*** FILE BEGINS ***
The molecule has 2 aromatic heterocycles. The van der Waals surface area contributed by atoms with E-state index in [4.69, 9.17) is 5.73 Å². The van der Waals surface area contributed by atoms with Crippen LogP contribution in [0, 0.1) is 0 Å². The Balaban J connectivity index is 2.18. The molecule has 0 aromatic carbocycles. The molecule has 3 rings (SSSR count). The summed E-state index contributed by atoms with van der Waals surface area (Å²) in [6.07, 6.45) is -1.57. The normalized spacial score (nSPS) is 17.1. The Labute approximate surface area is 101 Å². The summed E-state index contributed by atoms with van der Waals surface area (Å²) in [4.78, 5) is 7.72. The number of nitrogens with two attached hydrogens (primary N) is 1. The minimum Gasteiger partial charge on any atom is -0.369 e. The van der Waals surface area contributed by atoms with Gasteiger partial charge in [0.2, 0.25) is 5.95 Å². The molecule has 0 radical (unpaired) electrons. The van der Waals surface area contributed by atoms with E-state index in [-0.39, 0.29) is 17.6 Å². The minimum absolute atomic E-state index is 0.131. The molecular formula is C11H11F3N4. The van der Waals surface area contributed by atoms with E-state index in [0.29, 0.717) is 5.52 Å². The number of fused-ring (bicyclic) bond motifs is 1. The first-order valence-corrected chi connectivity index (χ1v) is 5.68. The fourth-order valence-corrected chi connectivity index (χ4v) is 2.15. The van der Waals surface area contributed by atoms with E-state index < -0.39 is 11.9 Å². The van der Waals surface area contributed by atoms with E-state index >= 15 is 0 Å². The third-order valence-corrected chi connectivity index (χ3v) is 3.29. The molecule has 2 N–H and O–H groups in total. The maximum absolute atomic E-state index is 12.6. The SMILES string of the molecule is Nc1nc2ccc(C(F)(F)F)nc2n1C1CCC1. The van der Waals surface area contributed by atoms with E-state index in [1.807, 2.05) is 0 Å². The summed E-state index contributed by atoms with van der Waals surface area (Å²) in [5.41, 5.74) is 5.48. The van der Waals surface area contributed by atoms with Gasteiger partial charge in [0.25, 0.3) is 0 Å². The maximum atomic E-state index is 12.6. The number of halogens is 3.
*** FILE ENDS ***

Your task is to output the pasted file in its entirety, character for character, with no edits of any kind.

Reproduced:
The molecule has 2 aromatic heterocycles. The van der Waals surface area contributed by atoms with E-state index in [4.69, 9.17) is 5.73 Å². The van der Waals surface area contributed by atoms with Crippen LogP contribution in [0, 0.1) is 0 Å². The Balaban J connectivity index is 2.18. The molecule has 0 aromatic carbocycles. The molecule has 3 rings (SSSR count). The summed E-state index contributed by atoms with van der Waals surface area (Å²) in [6.07, 6.45) is -1.57. The normalized spacial score (nSPS) is 17.1. The Labute approximate surface area is 101 Å². The summed E-state index contributed by atoms with van der Waals surface area (Å²) in [4.78, 5) is 7.72. The number of nitrogens with two attached hydrogens (primary N) is 1. The minimum Gasteiger partial charge on any atom is -0.369 e. The van der Waals surface area contributed by atoms with Gasteiger partial charge in [0.2, 0.25) is 5.95 Å². The molecule has 0 radical (unpaired) electrons. The van der Waals surface area contributed by atoms with E-state index in [-0.39, 0.29) is 17.6 Å². The minimum absolute atomic E-state index is 0.131. The molecular formula is C11H11F3N4. The van der Waals surface area contributed by atoms with E-state index in [0.29, 0.717) is 5.52 Å². The number of fused-ring (bicyclic) bond motifs is 1. The first-order valence-corrected chi connectivity index (χ1v) is 5.68. The fourth-order valence-corrected chi connectivity index (χ4v) is 2.15. The van der Waals surface area contributed by atoms with E-state index < -0.39 is 11.9 Å². The van der Waals surface area contributed by atoms with E-state index >= 15 is 0 Å². The third-order valence-corrected chi connectivity index (χ3v) is 3.29. The molecule has 2 N–H and O–H groups in total. The maximum absolute atomic E-state index is 12.6. The SMILES string of the molecule is Nc1nc2ccc(C(F)(F)F)nc2n1C1CCC1. The van der Waals surface area contributed by atoms with E-state index in [1.807, 2.05) is 0 Å². The summed E-state index contributed by atoms with van der Waals surface area (Å²) in [5.41, 5.74) is 5.48. The van der Waals surface area contributed by atoms with Gasteiger partial charge in [0.25, 0.3) is 0 Å². The maximum atomic E-state index is 12.6. The number of halogens is 3.